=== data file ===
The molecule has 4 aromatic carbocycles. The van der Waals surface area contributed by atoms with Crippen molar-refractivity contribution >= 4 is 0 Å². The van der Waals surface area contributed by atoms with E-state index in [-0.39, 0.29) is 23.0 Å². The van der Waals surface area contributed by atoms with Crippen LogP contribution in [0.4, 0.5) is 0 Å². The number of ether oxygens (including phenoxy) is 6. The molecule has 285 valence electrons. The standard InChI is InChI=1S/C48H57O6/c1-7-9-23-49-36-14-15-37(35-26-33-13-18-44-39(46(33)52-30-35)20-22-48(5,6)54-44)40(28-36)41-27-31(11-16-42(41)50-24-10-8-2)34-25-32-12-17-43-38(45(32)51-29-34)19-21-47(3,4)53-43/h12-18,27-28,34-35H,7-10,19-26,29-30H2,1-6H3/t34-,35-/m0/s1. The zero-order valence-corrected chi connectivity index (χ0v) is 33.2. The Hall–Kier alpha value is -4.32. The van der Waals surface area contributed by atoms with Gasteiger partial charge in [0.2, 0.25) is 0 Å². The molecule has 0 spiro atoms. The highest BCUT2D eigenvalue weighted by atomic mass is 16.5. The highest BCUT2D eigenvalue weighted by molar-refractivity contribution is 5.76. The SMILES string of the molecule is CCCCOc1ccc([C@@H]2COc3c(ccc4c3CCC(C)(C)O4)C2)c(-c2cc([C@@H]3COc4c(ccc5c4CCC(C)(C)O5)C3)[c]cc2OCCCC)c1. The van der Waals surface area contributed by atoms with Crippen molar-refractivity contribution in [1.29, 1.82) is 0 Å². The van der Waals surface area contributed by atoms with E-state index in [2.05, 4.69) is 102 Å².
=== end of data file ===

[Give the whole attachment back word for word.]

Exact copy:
The molecule has 4 aromatic carbocycles. The van der Waals surface area contributed by atoms with Crippen molar-refractivity contribution >= 4 is 0 Å². The van der Waals surface area contributed by atoms with E-state index in [-0.39, 0.29) is 23.0 Å². The van der Waals surface area contributed by atoms with Crippen LogP contribution in [0.4, 0.5) is 0 Å². The number of ether oxygens (including phenoxy) is 6. The molecule has 285 valence electrons. The standard InChI is InChI=1S/C48H57O6/c1-7-9-23-49-36-14-15-37(35-26-33-13-18-44-39(46(33)52-30-35)20-22-48(5,6)54-44)40(28-36)41-27-31(11-16-42(41)50-24-10-8-2)34-25-32-12-17-43-38(45(32)51-29-34)19-21-47(3,4)53-43/h12-18,27-28,34-35H,7-10,19-26,29-30H2,1-6H3/t34-,35-/m0/s1. The zero-order valence-corrected chi connectivity index (χ0v) is 33.2. The Hall–Kier alpha value is -4.32. The van der Waals surface area contributed by atoms with Gasteiger partial charge in [0.2, 0.25) is 0 Å². The molecule has 0 spiro atoms. The highest BCUT2D eigenvalue weighted by atomic mass is 16.5. The highest BCUT2D eigenvalue weighted by molar-refractivity contribution is 5.76. The SMILES string of the molecule is CCCCOc1ccc([C@@H]2COc3c(ccc4c3CCC(C)(C)O4)C2)c(-c2cc([C@@H]3COc4c(ccc5c4CCC(C)(C)O5)C3)[c]cc2OCCCC)c1. The van der Waals surface area contributed by atoms with Crippen molar-refractivity contribution in [1.29, 1.82) is 0 Å². The van der Waals surface area contributed by atoms with E-state index in [2.05, 4.69) is 102 Å².